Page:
Think about it the next time you’re grabbing your swimming gear. It’s not just about the fit or the style; it’s also about the potential for discomfort and the toll it could potentially take on your skin’s health. And while there are ways to prevent and treat chafing, bear in mind that repeated exposure to these conditions might just lead to more persistent issues over time.

Testing Your Running Shorts in the Water

Let’s break it down – you’re contemplating the idea of wearing running shorts for swimming. Whether driven by necessity, utility, or simply a fashion statement, it’s imperative to test your running shorts in water before fully committing the switch in swimwear.

Initially, you’ll want to gauge the comfort and fit of your running shorts as they get wet. Jump into a pool or just run them under the tap. Pay close attention to how the material feels against your skin as it absorbs moisture. Notice whether those shorts take a long time to dry or they stick to your skin uncomfortably. Running shorts were designed to wick sweat, not to withstand full submersion in water. They might feel different, perhaps even uncomfortable, when their built-in liners and materials absorb water.

Furthermore, consider the weight of wet running shorts. When saturated, some running shorts can get significantly heavier, potentially affecting your swimming performance and comfort in the water. Moreover, that added weight and water retention could enhance the risk of chafing thus intensifying discomfort.

Chlorine exposure can accelerate the drying effect on your skin and increase friction. Chlorinated water can dry out the protective oils on your skin, causing it to get parched and making the skin surface rougher and more prone to chafing. Similarly, exposing your running shorts to salt water can lead to the high salt content leaving residues that harden when dry.

Moving forward, it would be important to understand that by using running shorts as swimming gear, you are repurposing them. This could lead to faster wear and tear and may shorten the life span of your shorts. Versatile clothing is great but knowing where and how to use them optimally is the key.

So you see, it’s not just about looking good or saving on buying specialized swim gear. It goes deeper than that. It involves your comfort, fitness performance, and skin health. Testing your running shorts in water is not just a step. It’s actually a non-negotiable part of the process.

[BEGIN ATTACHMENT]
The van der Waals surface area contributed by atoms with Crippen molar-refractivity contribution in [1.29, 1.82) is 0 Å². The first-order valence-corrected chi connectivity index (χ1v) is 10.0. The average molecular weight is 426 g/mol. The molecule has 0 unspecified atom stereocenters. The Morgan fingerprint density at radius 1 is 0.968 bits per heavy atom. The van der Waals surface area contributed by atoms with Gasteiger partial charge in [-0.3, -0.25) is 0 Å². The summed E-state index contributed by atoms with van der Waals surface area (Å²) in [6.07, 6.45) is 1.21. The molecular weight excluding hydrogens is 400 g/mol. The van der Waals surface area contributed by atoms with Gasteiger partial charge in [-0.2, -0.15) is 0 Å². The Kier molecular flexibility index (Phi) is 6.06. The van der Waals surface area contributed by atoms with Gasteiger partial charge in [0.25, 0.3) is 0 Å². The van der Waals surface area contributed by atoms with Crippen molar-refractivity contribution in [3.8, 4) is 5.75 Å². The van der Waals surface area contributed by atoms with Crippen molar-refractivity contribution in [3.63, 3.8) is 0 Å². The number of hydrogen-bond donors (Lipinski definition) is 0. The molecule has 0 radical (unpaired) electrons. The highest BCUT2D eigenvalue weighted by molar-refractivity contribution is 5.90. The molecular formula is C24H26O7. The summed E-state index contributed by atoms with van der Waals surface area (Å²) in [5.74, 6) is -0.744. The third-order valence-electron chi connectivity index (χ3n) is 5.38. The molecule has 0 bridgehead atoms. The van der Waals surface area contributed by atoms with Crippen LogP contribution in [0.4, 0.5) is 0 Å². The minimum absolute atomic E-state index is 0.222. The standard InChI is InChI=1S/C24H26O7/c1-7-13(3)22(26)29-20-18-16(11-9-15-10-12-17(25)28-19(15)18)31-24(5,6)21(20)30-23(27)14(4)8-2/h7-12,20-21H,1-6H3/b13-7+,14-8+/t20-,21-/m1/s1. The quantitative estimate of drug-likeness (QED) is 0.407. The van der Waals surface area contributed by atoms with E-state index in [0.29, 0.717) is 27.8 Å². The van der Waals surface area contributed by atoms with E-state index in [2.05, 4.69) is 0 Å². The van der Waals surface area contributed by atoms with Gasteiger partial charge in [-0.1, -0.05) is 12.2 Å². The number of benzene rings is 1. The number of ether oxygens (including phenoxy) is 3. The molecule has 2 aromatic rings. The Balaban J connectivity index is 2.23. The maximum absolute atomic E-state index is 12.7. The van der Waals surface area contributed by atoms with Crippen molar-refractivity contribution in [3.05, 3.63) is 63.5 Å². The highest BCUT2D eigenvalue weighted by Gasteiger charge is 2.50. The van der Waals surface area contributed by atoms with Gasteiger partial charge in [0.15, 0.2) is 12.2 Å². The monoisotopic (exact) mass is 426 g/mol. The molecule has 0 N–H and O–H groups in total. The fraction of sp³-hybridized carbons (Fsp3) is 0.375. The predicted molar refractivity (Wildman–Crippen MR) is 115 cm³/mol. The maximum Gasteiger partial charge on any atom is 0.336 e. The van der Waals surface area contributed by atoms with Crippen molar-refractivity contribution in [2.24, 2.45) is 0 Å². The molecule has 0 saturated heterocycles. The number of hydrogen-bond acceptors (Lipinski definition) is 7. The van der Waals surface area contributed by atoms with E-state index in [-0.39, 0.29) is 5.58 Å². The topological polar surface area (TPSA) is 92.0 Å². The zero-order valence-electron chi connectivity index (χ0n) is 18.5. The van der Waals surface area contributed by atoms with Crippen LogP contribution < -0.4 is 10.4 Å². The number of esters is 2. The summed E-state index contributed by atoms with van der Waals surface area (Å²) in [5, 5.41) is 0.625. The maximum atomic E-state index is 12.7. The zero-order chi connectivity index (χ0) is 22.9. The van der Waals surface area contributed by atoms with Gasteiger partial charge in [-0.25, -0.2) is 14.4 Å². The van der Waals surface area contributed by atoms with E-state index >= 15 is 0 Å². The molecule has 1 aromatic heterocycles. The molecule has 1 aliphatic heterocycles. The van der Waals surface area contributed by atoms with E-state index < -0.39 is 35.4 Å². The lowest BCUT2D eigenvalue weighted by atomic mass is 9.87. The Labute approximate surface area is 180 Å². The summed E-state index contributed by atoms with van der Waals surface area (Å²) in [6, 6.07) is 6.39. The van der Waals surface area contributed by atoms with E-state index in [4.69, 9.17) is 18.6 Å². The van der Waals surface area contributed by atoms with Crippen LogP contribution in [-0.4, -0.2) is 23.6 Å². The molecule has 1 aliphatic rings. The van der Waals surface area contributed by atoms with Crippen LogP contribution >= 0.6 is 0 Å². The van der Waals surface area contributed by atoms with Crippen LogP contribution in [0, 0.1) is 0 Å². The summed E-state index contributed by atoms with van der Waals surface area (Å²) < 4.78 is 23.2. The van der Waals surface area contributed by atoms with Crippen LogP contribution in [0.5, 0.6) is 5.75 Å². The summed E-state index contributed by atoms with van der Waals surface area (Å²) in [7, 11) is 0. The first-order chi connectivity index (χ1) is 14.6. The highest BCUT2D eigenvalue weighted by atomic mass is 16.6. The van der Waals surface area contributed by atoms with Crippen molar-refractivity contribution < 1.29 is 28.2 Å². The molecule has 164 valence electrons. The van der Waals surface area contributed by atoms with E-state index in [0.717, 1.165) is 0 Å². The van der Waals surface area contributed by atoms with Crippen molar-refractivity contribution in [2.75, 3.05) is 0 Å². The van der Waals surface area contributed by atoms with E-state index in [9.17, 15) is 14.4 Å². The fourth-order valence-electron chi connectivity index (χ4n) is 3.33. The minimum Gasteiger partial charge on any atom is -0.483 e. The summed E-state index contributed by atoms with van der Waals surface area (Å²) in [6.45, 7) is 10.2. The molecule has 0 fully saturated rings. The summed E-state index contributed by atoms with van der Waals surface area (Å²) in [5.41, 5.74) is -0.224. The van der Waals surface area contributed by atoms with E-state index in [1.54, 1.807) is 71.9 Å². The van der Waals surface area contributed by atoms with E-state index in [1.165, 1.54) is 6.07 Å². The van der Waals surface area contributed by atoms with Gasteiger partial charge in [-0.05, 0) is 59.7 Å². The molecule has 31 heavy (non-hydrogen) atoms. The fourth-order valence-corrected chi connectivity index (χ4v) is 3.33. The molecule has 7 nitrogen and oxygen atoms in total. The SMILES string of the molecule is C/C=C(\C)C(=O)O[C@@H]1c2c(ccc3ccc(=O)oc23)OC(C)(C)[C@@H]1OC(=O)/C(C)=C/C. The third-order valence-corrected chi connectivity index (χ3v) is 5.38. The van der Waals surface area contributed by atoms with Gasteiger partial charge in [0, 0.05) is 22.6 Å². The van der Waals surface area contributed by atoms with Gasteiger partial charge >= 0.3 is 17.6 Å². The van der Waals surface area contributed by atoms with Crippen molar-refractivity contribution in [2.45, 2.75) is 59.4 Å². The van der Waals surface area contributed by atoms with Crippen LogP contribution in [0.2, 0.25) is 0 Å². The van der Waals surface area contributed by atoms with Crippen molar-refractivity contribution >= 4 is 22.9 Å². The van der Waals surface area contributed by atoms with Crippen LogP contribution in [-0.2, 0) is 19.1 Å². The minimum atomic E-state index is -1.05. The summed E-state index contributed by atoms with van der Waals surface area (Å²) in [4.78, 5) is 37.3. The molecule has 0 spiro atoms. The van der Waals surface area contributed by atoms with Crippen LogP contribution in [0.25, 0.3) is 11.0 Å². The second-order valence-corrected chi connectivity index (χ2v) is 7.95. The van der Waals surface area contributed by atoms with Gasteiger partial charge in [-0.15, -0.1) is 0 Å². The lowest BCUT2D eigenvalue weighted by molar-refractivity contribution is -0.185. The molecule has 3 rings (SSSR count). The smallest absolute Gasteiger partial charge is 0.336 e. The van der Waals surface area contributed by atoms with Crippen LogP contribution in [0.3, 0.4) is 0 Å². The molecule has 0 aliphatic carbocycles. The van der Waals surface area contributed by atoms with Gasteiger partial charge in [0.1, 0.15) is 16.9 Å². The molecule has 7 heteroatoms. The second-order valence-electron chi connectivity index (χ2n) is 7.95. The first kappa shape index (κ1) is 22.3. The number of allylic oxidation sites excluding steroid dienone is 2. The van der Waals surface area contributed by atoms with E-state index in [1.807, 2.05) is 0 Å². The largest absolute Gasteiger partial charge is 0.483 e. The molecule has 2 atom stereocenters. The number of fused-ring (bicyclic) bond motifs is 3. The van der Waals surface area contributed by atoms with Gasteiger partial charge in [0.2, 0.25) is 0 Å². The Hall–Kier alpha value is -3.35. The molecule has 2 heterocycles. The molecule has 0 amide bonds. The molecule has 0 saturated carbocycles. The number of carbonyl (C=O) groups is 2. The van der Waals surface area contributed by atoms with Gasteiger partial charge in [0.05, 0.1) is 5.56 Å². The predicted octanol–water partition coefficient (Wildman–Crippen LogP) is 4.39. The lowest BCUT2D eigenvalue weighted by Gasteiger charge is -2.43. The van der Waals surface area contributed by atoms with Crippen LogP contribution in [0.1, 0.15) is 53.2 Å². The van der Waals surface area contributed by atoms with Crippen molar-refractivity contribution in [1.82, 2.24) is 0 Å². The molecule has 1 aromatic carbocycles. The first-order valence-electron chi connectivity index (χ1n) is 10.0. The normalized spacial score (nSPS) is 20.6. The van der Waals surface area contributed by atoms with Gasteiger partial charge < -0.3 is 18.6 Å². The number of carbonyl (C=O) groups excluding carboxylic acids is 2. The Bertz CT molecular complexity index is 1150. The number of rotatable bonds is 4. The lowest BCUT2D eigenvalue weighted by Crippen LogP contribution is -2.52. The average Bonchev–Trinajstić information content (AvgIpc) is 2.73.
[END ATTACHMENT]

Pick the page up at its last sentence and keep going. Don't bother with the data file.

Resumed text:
So, can you use running shorts for swimming? It’s not a straightforward yes or no. You’ve learned that it’s crucial to test them out first. Take note of the comfort, fit, and how quickly they dry. Be aware of potential skin irritation and chafing from chlorine or salt exposure. Remember, running shorts aren’t designed for full submersion, so you might deal with discomfort and faster wear and tear. It’s more than just about looks and saving money. Your comfort, performance, and skin health are also on the line. Make an informed decision, and you’ll be swimming (or running) with confidence.

Can I use running shorts for swimming?

Running shorts can be used for swimming, but it may cause discomfort, increase the risk of chafing, and deteriorate the shorts due to the different materials in running shorts that were not designed for submersion in water.

What should I consider if I want to use my running shorts for swimming?

You should test your running shorts in water, assessing their comfort, fit, and drying time when wet. Plus, consider potential skin irritation and chafing due to exposure to chlorine or salt.

What can be the downside of using running shorts for swimming?

One downside is the shorts may wear out faster because the material is not designed to withstand chlorine or salt exposure. Additionally, there could be discomfort due to the fit and drying time when wet.

How can swimming in running shorts affect my skin health?

Extended exposure to salt and chlorine, when wearing running shorts not designed for swimming, can cause skin irritation and chafing.

Does repurposing running shorts for swimming save money?

Though it may seem an immediate cost-saving, the faster wear and tear of the shorts and potential skin health implications may inevitably increase your overall costs.